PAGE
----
The keiki are back in school and the grown ups, weary from months of CGI-driven explosion fests, finally get some smarter fare at the movies. Yes, there’s the inevitable final round of The Hobbit (opening Dec. 17) and another Night at the Museum (opening Dec. 19). We also get Robert Downey Jr., not playing Tony Stark but a lawyer in The Judge (opening Oct. 10). Still, a handful of ambitious films, with surprising turns from famous actors, as well as the belated reunion of Harry and Lloyd, make the next four months at the movies completely irresistible.
The Equalizer (opens Sept. 26)
The Gist: Denzel Washington re-teams with Antoine Fuqua, his Training Day director, for this action thriller.
Why It Could Rock: Denzel, like Liam Neeson, is not just a credible action star but an acting titan.
Unless: If it’s so good, why is it opening in the movie dead zone that is September? Looks nothing like the groundbreaking TV show it’s based on.
Gone Girl (opens Oct. 3)
The Gist: David Fincher’s adaptation of Gillian Flynn’s massively popular bestseller, stars Ben Affleck, Rosamund Pike, Neil Patrick Harris and Tyler Perry.
Why It Could Rock: Fincher could slam dunk this story, which carries one of the most startling twists in some time. The cast is impeccable. If they deliver, Harris and, yes, even Perry, could get supporting actor awards.
Unless: Some smarty pants yells out the surprise ending in the theater, causing fisticuffs to break out.
Annabelle (opens Oct. 3)
The Gist: A prequel to The Conjuring, informing us where the scariest doll since Chucky came from.
Why It Could Rock: The trailer is terrifying and this gets a jump on the lesser Halloween fare.
Unless: Since no one from The Conjuring is in this and it’s a prequel, isn’t the fate of the characters a given?
Interstellar (Nov. 7)
The Gist: Christopher Nolan’s outer space epic, stars Matthew McConaughey, Anne Hathaway and Jessica Chastain.
Why It Could Rock: Who doesn’t want to see Mr. Aw-right-aw-right floating through the cosmos?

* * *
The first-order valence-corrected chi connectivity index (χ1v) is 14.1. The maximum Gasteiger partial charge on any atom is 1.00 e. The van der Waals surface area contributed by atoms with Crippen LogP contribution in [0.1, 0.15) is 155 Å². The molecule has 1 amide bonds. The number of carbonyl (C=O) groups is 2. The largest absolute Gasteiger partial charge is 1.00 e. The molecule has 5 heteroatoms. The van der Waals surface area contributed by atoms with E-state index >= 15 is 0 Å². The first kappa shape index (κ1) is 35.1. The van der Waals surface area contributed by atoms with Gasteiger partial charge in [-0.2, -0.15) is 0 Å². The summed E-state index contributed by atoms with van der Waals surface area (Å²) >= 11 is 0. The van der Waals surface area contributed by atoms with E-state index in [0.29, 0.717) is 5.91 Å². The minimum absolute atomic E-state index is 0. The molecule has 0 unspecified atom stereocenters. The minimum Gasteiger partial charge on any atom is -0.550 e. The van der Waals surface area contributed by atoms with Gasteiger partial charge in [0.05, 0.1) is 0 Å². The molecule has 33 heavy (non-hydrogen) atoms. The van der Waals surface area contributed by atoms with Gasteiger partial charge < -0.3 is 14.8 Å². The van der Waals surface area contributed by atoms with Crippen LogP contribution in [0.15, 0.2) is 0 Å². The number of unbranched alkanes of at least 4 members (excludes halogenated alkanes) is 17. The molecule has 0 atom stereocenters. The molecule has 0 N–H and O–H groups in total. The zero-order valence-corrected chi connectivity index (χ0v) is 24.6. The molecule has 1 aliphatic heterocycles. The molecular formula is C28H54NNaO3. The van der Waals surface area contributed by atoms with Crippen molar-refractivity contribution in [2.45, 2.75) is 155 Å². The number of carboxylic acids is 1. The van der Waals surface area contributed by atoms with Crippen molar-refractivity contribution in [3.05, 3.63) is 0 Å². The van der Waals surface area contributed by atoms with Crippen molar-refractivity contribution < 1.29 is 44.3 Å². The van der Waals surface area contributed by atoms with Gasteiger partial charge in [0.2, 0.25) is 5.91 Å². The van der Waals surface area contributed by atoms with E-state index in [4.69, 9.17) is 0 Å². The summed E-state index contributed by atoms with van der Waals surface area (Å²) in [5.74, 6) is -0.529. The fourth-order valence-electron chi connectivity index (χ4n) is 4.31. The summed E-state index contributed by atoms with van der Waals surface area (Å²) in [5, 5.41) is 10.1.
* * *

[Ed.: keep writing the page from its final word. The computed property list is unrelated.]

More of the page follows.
Unless: Nolan’s films are brilliant but divisive. This is said to be his headiest, most challenging film yet, which might annoy audiences expecting Gravity 2.
Dumb and Dumber To (Nov. 14)
The Gist: Jim Carrey, Jeff Daniels and writer/directors The Farrelly Brothers, back together 20 years later.
Why It Could Rock: Carrey and Daniels in their element. It’s guaranteed to be better than Dumb and Dumberer–When Harry Met Lloyd. The trailer is a riot.
Unless: Comedy sequels are tough to pull off (Exhibit A: Anchorman 2). Does anyone under 20 really care about this movie?
Foxcatcher (opens Nov. 14)
The Gist: The disturbing true story of a homicide committed in an Olympic wrestling facility.
Why It Could Rock: Moneyball director Bennett Miller, driving stars Channing Tatum and especially Steve Carell to stretch in ways that will astonish their fan base.
Unless: Even with the star power and rave reviews, will audiences embrace the dark material?
The Hunger Games: Mockingjay Part 1 (opens Nov. 21)
The Gist: Katniss, Peeta, Haymish, Effie and the guy with the purple hair are all back.
Why It Could Rock: The second installment, Catching Fire, was excellent. This series might be gathering Harry Potter-like momentum. Jennifer Lawrence could make a movie about staples compelling.
Unless: How many times do we want to see teenagers hunt and murder one another?
Exodus: Gods and Kings (Opens Dec. 12)
The Gist: Ridley Scott directs the Old Testament, starring Christian Bale as Moses.
Why It Could Rock: If anyone can make a modern day The Ten Commandments, it’s Scott. Sigourney Weaver and Aaron Paul round out the cast. It looks, in a word, awesome.
Unless: The rock monsters from Noah show up and help Moses beat up the Pharaoh.
Inherent Vice (opens Dec. 12)
The Gist: Joaquin Phoenix and Josh Brolin star in Paul Thomas Anderson’s detective comedy, based on the novel by Thomas Pynchon.
Why It Could Rock: Anderson brings out definitive work from his actors and this looks lighter going than his recent works. Phoenix may finally be due for a Best Actor Oscar.
Unless: Anderson’s out-there body of work is polarizing. His most “mainstream” work was Punch-Drunk Love and this one is even longer than The Master.
American Sniper (Dec. 25)
The Gist: Clint Eastwood directs Bradley Cooper in the true story of Chris Kyle, the deadliest Navy SEAL sniper who ever lived.
Why It Could Rock: A Clint Eastwood drama being shoehorned at the end of the year for Oscar consideration… a tactic that worked 10 years ago for Best Picture winner, Million Dollar Baby.
Unless: It plays less like Heartbreak Ridge and more like Jersey Boys.
Photo from The Equalizer: Movieweb.com